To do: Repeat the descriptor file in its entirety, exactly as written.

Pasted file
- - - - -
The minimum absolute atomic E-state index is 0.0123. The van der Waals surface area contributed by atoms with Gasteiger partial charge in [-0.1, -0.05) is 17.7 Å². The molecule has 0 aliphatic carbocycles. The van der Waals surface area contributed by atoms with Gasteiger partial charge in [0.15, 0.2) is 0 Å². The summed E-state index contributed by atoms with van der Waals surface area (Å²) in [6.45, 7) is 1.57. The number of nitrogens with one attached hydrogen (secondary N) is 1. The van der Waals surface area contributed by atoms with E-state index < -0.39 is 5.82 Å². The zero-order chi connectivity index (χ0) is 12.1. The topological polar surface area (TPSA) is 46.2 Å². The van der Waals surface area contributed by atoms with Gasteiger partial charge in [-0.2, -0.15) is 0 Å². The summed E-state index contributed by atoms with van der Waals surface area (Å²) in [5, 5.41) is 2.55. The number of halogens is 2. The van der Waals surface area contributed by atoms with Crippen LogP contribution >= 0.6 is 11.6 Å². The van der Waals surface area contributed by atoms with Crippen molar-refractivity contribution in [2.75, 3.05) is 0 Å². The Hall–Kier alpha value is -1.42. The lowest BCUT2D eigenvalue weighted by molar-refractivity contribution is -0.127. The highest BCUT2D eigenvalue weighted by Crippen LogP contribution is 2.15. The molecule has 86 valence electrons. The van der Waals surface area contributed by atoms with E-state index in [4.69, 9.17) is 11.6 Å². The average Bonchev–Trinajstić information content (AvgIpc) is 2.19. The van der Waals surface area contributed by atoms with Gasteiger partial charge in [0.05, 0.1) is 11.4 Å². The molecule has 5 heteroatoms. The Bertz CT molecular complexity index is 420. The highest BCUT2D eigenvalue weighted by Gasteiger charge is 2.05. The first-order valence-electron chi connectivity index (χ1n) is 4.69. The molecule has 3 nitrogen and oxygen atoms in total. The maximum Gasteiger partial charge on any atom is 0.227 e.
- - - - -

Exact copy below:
The minimum absolute atomic E-state index is 0.0123. The van der Waals surface area contributed by atoms with Gasteiger partial charge in [-0.1, -0.05) is 17.7 Å². The molecule has 0 aliphatic carbocycles. The van der Waals surface area contributed by atoms with Gasteiger partial charge in [0.15, 0.2) is 0 Å². The summed E-state index contributed by atoms with van der Waals surface area (Å²) in [6.45, 7) is 1.57. The number of nitrogens with one attached hydrogen (secondary N) is 1. The van der Waals surface area contributed by atoms with E-state index < -0.39 is 5.82 Å². The zero-order chi connectivity index (χ0) is 12.1. The topological polar surface area (TPSA) is 46.2 Å². The van der Waals surface area contributed by atoms with Gasteiger partial charge in [-0.2, -0.15) is 0 Å². The summed E-state index contributed by atoms with van der Waals surface area (Å²) in [5, 5.41) is 2.55. The number of halogens is 2. The van der Waals surface area contributed by atoms with Crippen LogP contribution >= 0.6 is 11.6 Å². The van der Waals surface area contributed by atoms with Crippen molar-refractivity contribution in [2.75, 3.05) is 0 Å². The Hall–Kier alpha value is -1.42. The lowest BCUT2D eigenvalue weighted by molar-refractivity contribution is -0.127. The highest BCUT2D eigenvalue weighted by Crippen LogP contribution is 2.15. The molecule has 86 valence electrons. The van der Waals surface area contributed by atoms with E-state index in [4.69, 9.17) is 11.6 Å². The average Bonchev–Trinajstić information content (AvgIpc) is 2.19. The van der Waals surface area contributed by atoms with Gasteiger partial charge in [0.05, 0.1) is 11.4 Å². The molecule has 5 heteroatoms. The Bertz CT molecular complexity index is 420. The highest BCUT2D eigenvalue weighted by Gasteiger charge is 2.05. The first-order valence-electron chi connectivity index (χ1n) is 4.69. The molecule has 3 nitrogen and oxygen atoms in total. The maximum Gasteiger partial charge on any atom is 0.227 e.